Producing a book from a manuscript can take anywhere from 6 to 18 months. Important milestones (e.g. delivery of final manuscript) will be written into the publication contract, and meeting deadlines is crucial to the successful publication of your book. This section covers:
- Peer Review
- Copy Editing and Proofs
- Production - Print & E-Books
During the peer review process, scholars in your field will read and comment on your work. If the publisher practices “single blind review,” the reviewers will be given your name, but you will not know their names; if “double blind review” is practiced, your name and identifying details will be hidden from the reviewers.
The goal of peer review is to give you and your publisher thoughtful and considered feedback on your work before it is published. Once the peer review is complete, your editor will discuss the questions and comments reviewers have about your manuscript, and suggest revisions of your work accordingly. After receiving your revisions, the editor may send the manuscript back to the original reviewers to ensure their concerns have been addressed, and/or may send the manuscript out to additional reviewers for feedback. Manuscripts may go out for review 2, 3, or 4 times before publication depending on the publisher and the subject and quality of your manuscript.
Peer review has been under increased scrutiny in the scientific community and new models of review, such as post-publication and open review, are being considered. Despite the concerns and criticisms raised, peer review remains a critical piece of the scholarly publication process.
Read more about peer review:
- What is Peer Review? (Elsevier)
- How to Conduct a Review (Elsevier)
- Peer Review Innovations Aiming to Support Science and Reward Reviewers (Elsevier)
- Peer Review Debate (a collection of 22 articles published in Nature)
- Journal Publishers Rethink a Research Mainstay: Peer Review (Chronicle of Higher Education, Oct. 11, 2015)
- Peer Review Week: A Celebration! (Scholarly Kitchen, Sept. 10, 2015)
Copy Editing and Proofs
After the publisher receives the final version of your manuscript, they will send it to a copy editor, an experienced editor who may be an in-house employee or a freelance consultant.The copy editor will check the grammar and note any inconsistencies (e.g., a source was cited in the main text but a corresponding entry is missing in the bibliography). If the press has a “house style,” the copy editor will suggest stylistic changes to bring your manuscript into conformity, but it’s uncommon for a copy editor to do significant rewriting. Copy editors also do not fact-check or review the manuscript for content errors.
During copy editing, you can help your editor out by proactively working on the “front matter” -- acknowledgements, list of illustrations, etc. -- and double-checking your permissions to use any figures, illustrations, or extensive quotes from the appropriate rights holders.
Proofs (also called “galleys”) are produced when the copy-edited manuscript is typeset and laid out as the book will be printed. You will be sent a copy of the proofs for review, generally in PDF. This is your last chance to catch any typos or minor errors that may have gone unnoticed or crept in during the publication process.
Do you want an index to your book? Unlike other aspects of book design, most publishers will expect you to produce the index, because it requires a high degree of familiarity with the content of your work. Indexing usually takes place after the galley proofs have been produced and reviewed, so that page numbers can be cited accurately, but some publishers use software to compile an index during the copy-editing stage.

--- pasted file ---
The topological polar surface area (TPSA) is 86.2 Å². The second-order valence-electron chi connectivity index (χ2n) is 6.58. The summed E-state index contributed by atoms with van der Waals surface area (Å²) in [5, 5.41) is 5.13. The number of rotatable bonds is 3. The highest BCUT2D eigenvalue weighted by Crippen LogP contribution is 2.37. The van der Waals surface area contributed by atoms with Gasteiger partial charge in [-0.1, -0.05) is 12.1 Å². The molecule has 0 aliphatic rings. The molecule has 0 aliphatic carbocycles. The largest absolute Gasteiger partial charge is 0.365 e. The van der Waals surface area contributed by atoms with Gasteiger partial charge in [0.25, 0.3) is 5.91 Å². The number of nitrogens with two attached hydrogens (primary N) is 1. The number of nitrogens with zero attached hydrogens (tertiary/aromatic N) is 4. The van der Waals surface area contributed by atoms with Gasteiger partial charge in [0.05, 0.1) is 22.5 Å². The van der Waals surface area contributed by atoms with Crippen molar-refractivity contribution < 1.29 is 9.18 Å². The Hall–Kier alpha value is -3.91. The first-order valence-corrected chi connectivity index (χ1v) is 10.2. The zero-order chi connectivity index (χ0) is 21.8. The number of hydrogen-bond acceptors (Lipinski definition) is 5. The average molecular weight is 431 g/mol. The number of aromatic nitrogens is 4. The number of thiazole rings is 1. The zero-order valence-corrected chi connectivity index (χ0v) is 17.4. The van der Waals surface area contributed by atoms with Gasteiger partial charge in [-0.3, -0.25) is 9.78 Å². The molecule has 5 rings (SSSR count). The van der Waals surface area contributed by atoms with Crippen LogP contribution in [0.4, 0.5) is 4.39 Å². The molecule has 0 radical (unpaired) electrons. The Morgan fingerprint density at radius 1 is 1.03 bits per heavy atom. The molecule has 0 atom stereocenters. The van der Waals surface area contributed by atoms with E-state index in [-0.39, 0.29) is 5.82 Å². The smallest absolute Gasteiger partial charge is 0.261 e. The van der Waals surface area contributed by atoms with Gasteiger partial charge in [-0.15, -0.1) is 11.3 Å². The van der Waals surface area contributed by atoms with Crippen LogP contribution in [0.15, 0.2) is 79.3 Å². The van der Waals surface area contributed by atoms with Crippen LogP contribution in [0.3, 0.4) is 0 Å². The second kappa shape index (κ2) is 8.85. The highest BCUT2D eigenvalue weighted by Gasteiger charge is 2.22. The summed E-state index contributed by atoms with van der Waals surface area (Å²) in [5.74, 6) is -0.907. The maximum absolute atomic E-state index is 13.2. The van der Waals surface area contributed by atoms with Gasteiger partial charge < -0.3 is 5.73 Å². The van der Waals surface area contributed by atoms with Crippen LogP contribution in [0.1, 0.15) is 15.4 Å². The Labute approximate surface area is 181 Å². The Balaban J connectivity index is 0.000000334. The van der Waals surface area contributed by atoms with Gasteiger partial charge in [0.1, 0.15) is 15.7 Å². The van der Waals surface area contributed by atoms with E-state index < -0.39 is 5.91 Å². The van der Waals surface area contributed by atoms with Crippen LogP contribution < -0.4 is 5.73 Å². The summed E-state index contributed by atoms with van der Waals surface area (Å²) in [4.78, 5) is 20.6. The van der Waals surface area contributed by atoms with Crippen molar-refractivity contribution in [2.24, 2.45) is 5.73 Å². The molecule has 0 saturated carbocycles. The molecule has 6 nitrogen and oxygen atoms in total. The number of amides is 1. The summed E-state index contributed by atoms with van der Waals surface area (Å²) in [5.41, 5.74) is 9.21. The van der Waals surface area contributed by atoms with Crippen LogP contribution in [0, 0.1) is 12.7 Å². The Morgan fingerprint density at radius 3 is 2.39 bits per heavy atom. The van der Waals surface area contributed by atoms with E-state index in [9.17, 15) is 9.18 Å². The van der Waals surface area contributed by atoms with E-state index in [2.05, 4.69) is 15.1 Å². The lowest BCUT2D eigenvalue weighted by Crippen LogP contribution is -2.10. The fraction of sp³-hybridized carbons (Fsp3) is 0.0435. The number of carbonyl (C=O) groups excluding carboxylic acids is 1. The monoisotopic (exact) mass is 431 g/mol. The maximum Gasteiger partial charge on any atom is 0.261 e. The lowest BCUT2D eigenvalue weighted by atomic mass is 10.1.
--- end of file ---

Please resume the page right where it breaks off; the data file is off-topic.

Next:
Below are some resources that will help you compile your index:
- Handbook of Indexing Techniques: A Guide for Beginning Indexers by Linda K. Fetters (LAU e-book)
- Indexes: Chapter 16 from the Chicago Manual of Style by University of Chicago Press (LAU e-book)
- Indexing Books by Nancy C. Mulvany (Williams Law Library, 2nd Floor Reference, Z695.9 .M8 2005)
- Books and Articles about indexing from the American Society for Indexing (ASI)
Book Indexing - Chronicle of Higher Education, Lingua Franca blog
- Part 1: Is a Computer the Right Person for the Job?
- Part 2: Infinite Loops and Easter Eggs
- Part 3: Tips for Do-It-Yourselfers
If the thought of compiling an index on your own is mind-numbing, you may wish to hire a professional indexer. You have several options for finding a professional indexer:
- Georgetown faculty can contact Carole Sargent, Director of the Office of Scholarly Publications, for a list of recommended indexers who have experience with indexing university press books.
- Your publisher may have a list of preferred indexers they work with.
- The American Society for Indexing's Indexer Locator can connect you with a freelance professional.
Indexers may charge by the hour, by the page, or by the entry.
Production - Print & E-Books
Once the galley proofs have been reviewed, any last-minute changes have been made, and an index produced, it’s time to go to press. The publisher will mostly likely both print your work and release an electronic version at the same time. Publication of an e-book along with the print edition allows your work to have greater impact by reaching a global audience through e-book platforms such as Amazon’s Kindle, Apple’s iBookstore, Barnes & Noble’s Nook, Google Play, and others.
You will be supplied with a limited number of free copies, generally specified in your contract, and you can usually order additional copies at a substantial discount. Enjoy opening the package of author copies and seeing your work as a published book!